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A30 SAMPRITY HALDER   03 September 2022

What will the arguments advanced in this particular case for petitioner as well as respondent.

The deceased X was living with her husband Y (accused) in a row house situated at Navi
Mumbai. They came to stay at the said place after their marriage, three years prior to the date
of incident. This house was bought by the husband after securing loan from the bank.
The husband Y wanted the deceased X to contribute towards the cost of row house and
wanted her to bring Rs. 10 lacs from her father who was sufficiently sound as far as his
financial status was concerned. The deceased did not agree for the same because her father
had other financial liabilities, like marriage of his two other daughters. Because of such
demands there used to be quarrels between the husband (accused) and the deceased wife.
Sometimes the accused used to physically assault the deceased as she was not willing to
demand money from her father. At the same time, she was constantly under mental torture
because of repeated demands of the accused.
On the date of incident there was a quarrel between the deceased and the accused and during
the said quarrel the accused picked up a kerosene stove which was being rarely used, when
gas was not available and found that there was some kerosene in the stove tank. He poured
that kerosene on the deceased and set her on fire with his cigarette lighter. Immediately
thereafter the accused left the spot and did not return for hours.
After witnessing smoke from the house of accused, neighbours called parents of the deceased
who were staying in the colony at the distance of few row houses. They immediately reached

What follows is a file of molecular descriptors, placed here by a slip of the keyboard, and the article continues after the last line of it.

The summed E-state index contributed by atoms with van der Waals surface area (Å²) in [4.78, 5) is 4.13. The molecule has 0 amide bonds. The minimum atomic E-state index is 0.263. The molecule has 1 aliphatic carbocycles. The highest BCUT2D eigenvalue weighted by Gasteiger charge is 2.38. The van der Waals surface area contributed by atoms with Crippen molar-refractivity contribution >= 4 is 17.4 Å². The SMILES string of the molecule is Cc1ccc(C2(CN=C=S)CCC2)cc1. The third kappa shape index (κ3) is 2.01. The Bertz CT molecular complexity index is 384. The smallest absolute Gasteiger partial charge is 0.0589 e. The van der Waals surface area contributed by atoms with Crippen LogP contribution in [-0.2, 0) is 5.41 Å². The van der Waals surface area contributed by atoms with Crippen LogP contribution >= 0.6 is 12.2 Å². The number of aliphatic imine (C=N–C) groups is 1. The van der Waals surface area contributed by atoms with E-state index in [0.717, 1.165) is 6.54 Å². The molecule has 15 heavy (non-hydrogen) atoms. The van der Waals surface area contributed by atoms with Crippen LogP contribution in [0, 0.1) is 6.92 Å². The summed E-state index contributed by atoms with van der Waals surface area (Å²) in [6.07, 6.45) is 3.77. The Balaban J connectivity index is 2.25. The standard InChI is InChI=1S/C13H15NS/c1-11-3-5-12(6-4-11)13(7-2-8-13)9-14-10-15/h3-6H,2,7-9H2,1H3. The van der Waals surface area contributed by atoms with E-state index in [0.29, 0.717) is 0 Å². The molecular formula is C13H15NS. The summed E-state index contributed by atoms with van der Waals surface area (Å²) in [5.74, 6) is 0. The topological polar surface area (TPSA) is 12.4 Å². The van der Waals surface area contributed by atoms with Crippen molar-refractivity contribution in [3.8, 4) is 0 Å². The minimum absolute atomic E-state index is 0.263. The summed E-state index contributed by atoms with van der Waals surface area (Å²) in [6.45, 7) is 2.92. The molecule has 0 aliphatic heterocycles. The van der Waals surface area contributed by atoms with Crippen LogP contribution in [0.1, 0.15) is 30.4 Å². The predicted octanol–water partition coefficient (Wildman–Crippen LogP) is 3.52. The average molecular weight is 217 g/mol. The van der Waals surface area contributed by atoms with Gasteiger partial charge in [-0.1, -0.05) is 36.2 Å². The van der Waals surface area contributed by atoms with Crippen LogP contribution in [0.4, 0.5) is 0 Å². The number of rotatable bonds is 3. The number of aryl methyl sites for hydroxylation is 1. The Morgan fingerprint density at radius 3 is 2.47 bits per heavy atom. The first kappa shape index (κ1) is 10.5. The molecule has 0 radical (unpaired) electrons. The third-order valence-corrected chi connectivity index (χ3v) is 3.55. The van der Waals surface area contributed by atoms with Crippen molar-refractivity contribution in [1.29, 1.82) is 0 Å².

the spot and took their daughter to the hospital. She was admitted in the hospital in a burn
ward and was being treated. She had suffered 85% burn injuries but was able to talk though incoherently.
The hospital authority intimated the police. By the time police reached the hospital, condition
of the deceased had become precarious. She narrated the incident to her father who recorded
the same after obtaining a piece of paper from the hospital staff. Major portion of the incident
was covered in the said writing. However, before the father could complete writing her
statement and take thumb impression of his daughter, she died.
The police reached the hospital after sometime and the dead body was sent for post-mortem
examination. The Doctor stated in his report that the deceased had died due to shock
following 85% of superficial to deep injuries.
In the meantime, the accused also reached the hospital and showed his ignorance about the
said incident. He claimed that the deceased must have committed suicide. The police
however on the basis of statement recorded by father arrested the accused and took him to the
police station.
From the spot of the incident, stove and cigarette lighter were found which were seized by the
police. After the completion of investigation, charge sheet was filed against the accused for
the offences punishable under sections 302, 498 (A) of Indian Penal Code, 1860 and under
the provisions of Dowry Prohibition Act, 1961.
The accused was tried and acquitted by the Trial Court on the ground that the dying
declaration was not recorded by the Magistrate and there was no medical certificate regarding
fitness of the deceased before giving the dying declaration. Moreover, father was an
interested witness in the case.
The State filed an appeal before the High Court against the judgement of acquittal. In the
appeal, following law points arose for consideration before the High Court-
1. Whether it is necessary to issue medical certificate before recording the dying declaration
2. Whether the dying declaration not recorded by the Magistrate can be relied upon in the
circumstances of the present case?
3. Whether dying declaration by itself is sufficient for conviction or needs corroboration with
other evidences?
4. Whether conduct of the accused of absconding for few ours be a circumstance against the
5. Can the dying declaration recorded by the father be rejected because he was father of the
deceased? (interested witness)
6. Whether few missing points in the dying declaration with regard to the incident be
prejudicial to the case of the State?


 3 Replies

Dr J C Vashista (Advocate)     04 September 2022

Too long a story.

Please be brief in facts and specific in query.

Aamrapali   20 September 2023



Shivani sharma   12 October 2023

Please could you share answer key

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